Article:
We’re not told what David’s prayer in verse 3 is. All we know is that he called out to God (prayed), and then God answered him. “On the day I called, you answered me; my strength of soul you increased.” And whatever the answer was, it caused David to be strengthened within. It emboldened David. It gave him more courage. Perhaps it had something to do with David winning a battle against one of his enemies, we don’t know for sure because he doesn’t say. The idea here in these verses is that David had an experience in which he called out to God, he had an issue he needed God’s help with. And God answered David’s prayer. And the answer he got provided David with a newfound strength and courage. And this prompted David to then declare to those around him what God had done in his life – both to God’s people and to those who did not know God.

The result of David’s prayer was that God answered him and then David declared what God had done and gave to God the honor and glory that He deserved. So prayer brings us to the praise of God as we see Him at work in our life and learn more about Him experientially.

Dr. Allen says this: “If prayer is the root and praise is the flower, we cannot expect much of a bouquet if the roots are dry and ill-nourished. But when we sink our roots of prayer deeply, we should soon expect brilliant flowers of praise. It is the most natural thing in the world to give God praise when He has overwhelmed us by an answer to our prayer.”

Now David shifts gears and makes a prophecy about the future…

READ Psalm 138:4-6

Under the inspiration of the Holy Spirit, David speaks of a future time when all kings will experience what he has just experienced. V 4-5 are more than just David’s wishful thinking or his optimistic hope for the future. Here David prophesies about the future Messianic kingdom, when Jesus comes to rule and to reign on the earth. It’s hard for us to imagine this happening today as we look around at some of our world’s leaders (Kim Jong-un of North Korea, Vladimir Putin of Russia, Ali Khamenei of Iran) that these men would actually sing praises to God! But this will happen. It will happen during the millennial kingdom. When Jesus sits on the throne, all the kings of the earth will join in praise to the glory of God. With Jesus on the throne, all national leaders under Him will be learning of His ways and walking in His paths. And, like David has been doing, will give public acknowledgment to His name.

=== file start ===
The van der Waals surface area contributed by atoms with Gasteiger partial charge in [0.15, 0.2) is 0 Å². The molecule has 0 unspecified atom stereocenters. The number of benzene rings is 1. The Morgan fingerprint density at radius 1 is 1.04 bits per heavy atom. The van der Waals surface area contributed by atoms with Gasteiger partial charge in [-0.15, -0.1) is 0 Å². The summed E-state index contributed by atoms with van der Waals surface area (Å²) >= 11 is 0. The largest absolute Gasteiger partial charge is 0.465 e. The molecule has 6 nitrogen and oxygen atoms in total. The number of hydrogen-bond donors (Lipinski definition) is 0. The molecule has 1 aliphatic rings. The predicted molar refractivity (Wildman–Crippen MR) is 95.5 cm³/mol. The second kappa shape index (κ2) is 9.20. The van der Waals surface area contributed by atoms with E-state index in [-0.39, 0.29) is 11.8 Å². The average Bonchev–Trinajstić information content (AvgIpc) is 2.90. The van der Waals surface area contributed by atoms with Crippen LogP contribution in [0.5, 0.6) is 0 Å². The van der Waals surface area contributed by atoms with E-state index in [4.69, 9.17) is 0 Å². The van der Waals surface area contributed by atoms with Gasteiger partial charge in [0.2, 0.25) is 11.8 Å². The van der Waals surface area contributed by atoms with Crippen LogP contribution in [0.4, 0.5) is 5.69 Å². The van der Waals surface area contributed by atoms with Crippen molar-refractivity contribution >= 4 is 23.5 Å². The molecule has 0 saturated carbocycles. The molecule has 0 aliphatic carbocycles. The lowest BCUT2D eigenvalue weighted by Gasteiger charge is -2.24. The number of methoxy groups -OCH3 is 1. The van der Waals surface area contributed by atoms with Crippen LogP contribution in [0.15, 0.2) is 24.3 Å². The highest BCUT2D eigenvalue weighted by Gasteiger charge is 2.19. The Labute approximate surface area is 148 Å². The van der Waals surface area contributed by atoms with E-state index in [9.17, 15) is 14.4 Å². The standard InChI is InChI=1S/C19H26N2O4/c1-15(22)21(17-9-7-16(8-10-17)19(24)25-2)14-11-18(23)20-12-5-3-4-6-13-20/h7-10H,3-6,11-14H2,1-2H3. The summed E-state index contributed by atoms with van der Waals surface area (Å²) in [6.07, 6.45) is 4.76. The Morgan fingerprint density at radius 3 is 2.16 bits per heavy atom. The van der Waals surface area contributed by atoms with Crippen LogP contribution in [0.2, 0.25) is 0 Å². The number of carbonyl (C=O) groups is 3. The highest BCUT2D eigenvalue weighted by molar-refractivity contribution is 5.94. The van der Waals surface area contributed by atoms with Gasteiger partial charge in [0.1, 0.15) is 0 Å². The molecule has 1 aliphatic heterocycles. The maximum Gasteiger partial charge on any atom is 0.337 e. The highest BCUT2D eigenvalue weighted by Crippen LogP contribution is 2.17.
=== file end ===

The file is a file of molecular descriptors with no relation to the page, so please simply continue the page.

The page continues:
Then David gives us this wise proverb: “For though the LORD is high, he regards the lowly, but the haughty he knows from afar.” Our great and mighty God with limitless glory, all power and authority, regards the lowly, the humble, the poor in spirit. Jesus taught, “Blessed are the poor in spirit for theirs is the kingdom of heaven.” James 4:6 says, “God opposes the proud but gives grace to the humble.” Proverbs 3:34 tells us that “to the humble He gives favor.” This is one of the great paradoxes of the Bible – the humble, the contrite, the lowly of spirit are actually closer to God than are the proud, those who exalt themselves.

[life of Paul – prideful, humbled, “Let the one who boasts, boast only in the Lord” (2 Cor 10:17)

World leaders are in an exalted position with great authority, some actually see themselves as god-like figures. But only as they humble themselves under the authority of Jesus will they be able to see God’s might hand at work and in turn praise Him for it.

David closes this psalm with a personal application…

READ Psalm 138:7-8

V 7 offers us a hint about what David’s prayer request was. He recalls how God delivered him from his enemies. Just because God answered one of our prayers and maybe even, as with David, He answered it in an extraordinary way, does not mean that all of our prayer concerns are behind us. Our prayer sheet will constantly change, won’t it? Some prayers will get answered and will turn to praises. Other prayer requests for various sickness, trials, temptations, distress, concerns, etc will take their place. The fact is in this life we will constantly have problems, face various trials. But David can build on his past experience and have confidence that God, just as He did before, will again hear David’s prayer and will answer it. Each time our prayers are answered we’re encouraged to keep on praying.

That first part of v 8 “The LORD will fulfill his purpose for me.” Dr. Allen says that this is the O.T. expression of the N.T. faith, Romans 8:28: “And we know that for those who love God all things work together for good, for those who are called according to his purpose.” God preserves us, keeps us alive, because He has a purpose for us. And, as David reminds us, He WILL fulfill His purpose for us.

David closes out this psalm with another prayer, a request of the Lord, “Do not forsake the work of your hands.” “Lord, finish what You started in me!” As Paul said in Philippians 1:6: “And I am sure of this, that He who began a good work in you will bring it to completion at the day of Jesus Christ.”

So why pray? Psalm 138 teaches us that the purpose of prayer is to glorify our great God. We have a real need. So we go to God and lay out that need before Him and ask Him to help us, guide us with it. Then, maybe even in ways we didn’t expect, He answers our prayer. He meets our needs. He provides an answer to our prayer. That produces within us, deep within our very being, a desire to acknowledge, give glory to His name, honor Him and that thru our public declaration, our praise to Him.

Psalm 138 – sing the chorus “Bless the Lord, O my soul and all that is within me…”